Tag Archive | rhyming books

Just Another Morning, by Linda Ashman

Just Another Morning, by Linda Ashman

“The day begins as many do:
I find myself inside a zoo.”

There’s really two stories in “Just Another Morning,” but they’re both a lot of fun. A little boy wakes up in his bed – surrounded by his favorite stuffed animals – but he imagines that he’s waking up inside a zoo. And then he has to tiptoe past the sleeping giants (his parents), down “a mountain long and steep” (his staircase). His imaginary story is very exciting, filled with lots of dangerous adventures, but the illustrations make sure that everything stays cute. Illustrator Claudio Muñoz uses soft colors and big, round shapes, so the imaginary story looks more like a cartoon drawn with a crayon!

“Behind a door, I find a feast
and share it with a hairy beast.”

The “beast” is the family dog, and the feast comes from the tasty snacks in the refrigerator. There’s a green monster in the closet – the family vacuum cleaner – and then the boy builds a castle out of chairs. Unfortunately, soon the “giants” are awake, appearing angry as they burst through the door into the kitchen. The boy rushes into the garden, where he plays with “a spitting snake”:  the garden hose.

It’s fun to imagine how this book got written. Linda Ashman composed the poem, but presumably she also knew what the illustrator would be drawing. This might be a good book for younger readers, because the pictures and the illustrations always have a real connection. Of course, it might confuse the youngest readers, if they take the text too literally!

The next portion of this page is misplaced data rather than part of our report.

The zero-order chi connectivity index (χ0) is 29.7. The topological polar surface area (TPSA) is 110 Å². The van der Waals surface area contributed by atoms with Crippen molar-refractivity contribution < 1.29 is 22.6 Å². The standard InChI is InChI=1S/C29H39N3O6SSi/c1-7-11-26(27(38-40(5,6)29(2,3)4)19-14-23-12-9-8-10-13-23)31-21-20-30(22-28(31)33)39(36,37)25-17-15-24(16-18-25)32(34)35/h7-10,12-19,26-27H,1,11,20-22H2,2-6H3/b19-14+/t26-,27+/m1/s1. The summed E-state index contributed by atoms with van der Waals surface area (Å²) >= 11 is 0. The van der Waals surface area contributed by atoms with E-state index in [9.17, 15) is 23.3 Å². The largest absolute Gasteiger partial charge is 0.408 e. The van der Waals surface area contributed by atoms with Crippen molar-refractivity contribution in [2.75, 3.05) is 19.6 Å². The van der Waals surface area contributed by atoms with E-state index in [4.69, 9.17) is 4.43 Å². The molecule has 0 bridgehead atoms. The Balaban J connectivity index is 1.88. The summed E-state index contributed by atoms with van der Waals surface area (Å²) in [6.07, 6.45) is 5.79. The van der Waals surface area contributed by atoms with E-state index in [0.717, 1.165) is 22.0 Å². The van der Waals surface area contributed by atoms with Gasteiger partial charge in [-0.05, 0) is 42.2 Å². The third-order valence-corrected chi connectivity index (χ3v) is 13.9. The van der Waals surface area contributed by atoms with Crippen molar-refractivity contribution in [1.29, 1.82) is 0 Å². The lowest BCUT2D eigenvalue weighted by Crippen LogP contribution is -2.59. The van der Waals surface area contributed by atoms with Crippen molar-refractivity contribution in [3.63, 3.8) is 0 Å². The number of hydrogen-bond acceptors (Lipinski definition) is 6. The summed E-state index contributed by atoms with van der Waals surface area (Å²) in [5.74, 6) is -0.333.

“I join a traveling circus troupe,
teach a clown to hula-hoop,
train a monkey, tame a cat,
tumble like an acrobat.”

This is one of the trickiest drawings in the book because now the little boy is lost in his imagination. But the monkey looks like the stuffed monkey he’d imagined at the zoo, and the “clown” is just the family dog again, wearing a party hat. There appears to be a real cat in the drawing, but it’s just staring dubiously at a dangling hoop. And then suddenly the “giant” reappears and scoops up the boy. “I can’t break free,” he says; though, in the illustration, it’s the boy’s father who’s smiling gently. The boy ends up taking a nap in his room, and in a funny twist, the book ends exactly where it begins.

“The hours pass. When I come to,
I find myself inside a zoo…”

The Sun’s Asleep Behind the Hill, by Mirra Ginsburg

The Sun's Asleep Behind the Hill, by Mirra Ginsburg

In 1982 Mirra Ginsburg adapted an Armenian song into a beautiful bedtime picture book. “The Sun’s Asleep Behind the Hill” reads like a lullaby, describing the arrival of a peaceful evening as it’s greeted by the creatures around the world. Simple words are written in bold letters – it could easily be a child’s very first book. But best of all, all the sentences rhyme!

“The sun shone in the sky all day,
the sun grew tired and went away…”

The breeze notes that the sun sleeps behind a hill, signaling “It’s time that I was still.” The leaves notice the sleeping breeze, and decide they’ll also take a rest. Soon the birds notice the resting leaves and also relax, and a nut-gathering squirrel notices the relaxing birds, and curls up in its hollow branch. Then a mother with her child notes the sleeping squirrel, and then carries home her own sleeping child.

“It’s time for you to rest.”

But the story holds one last surprise – one creature that discovers that all the world’s asleep. An orange moon creeps into the sky, and declares “I am alone!” The sun is asleep, the breeze is still, the bird is quiet, and the leaves sleep over the lake. Even the child is at rest, and the moon survey’s the empty landscape in a grand, silvery drawing.

“I am alone. And I will shine with a silver light
in the wide, silent sky all night.”

Paul O. Zelinsky contributed illustrations that are colorful and detailed. As the sun sets, there’s a cat on a fence, picnickers leaving the grass, and a man rowing a boat across a shadowy lake. Zelinsky uses pastel colors, and his colorful impressionism gives the book a friendly tone – even as the colors turn darker to show sleepers on a quiet night. Drawings of nature suggest a calm dusk, as a pink sunset reflects in the grey-blue of a lake. And sometimes Zelinsky’s careful illustrations seem to capture the magic of life, like the drawing where leaves of several trees are lit by the sun as their branches bend in the wind…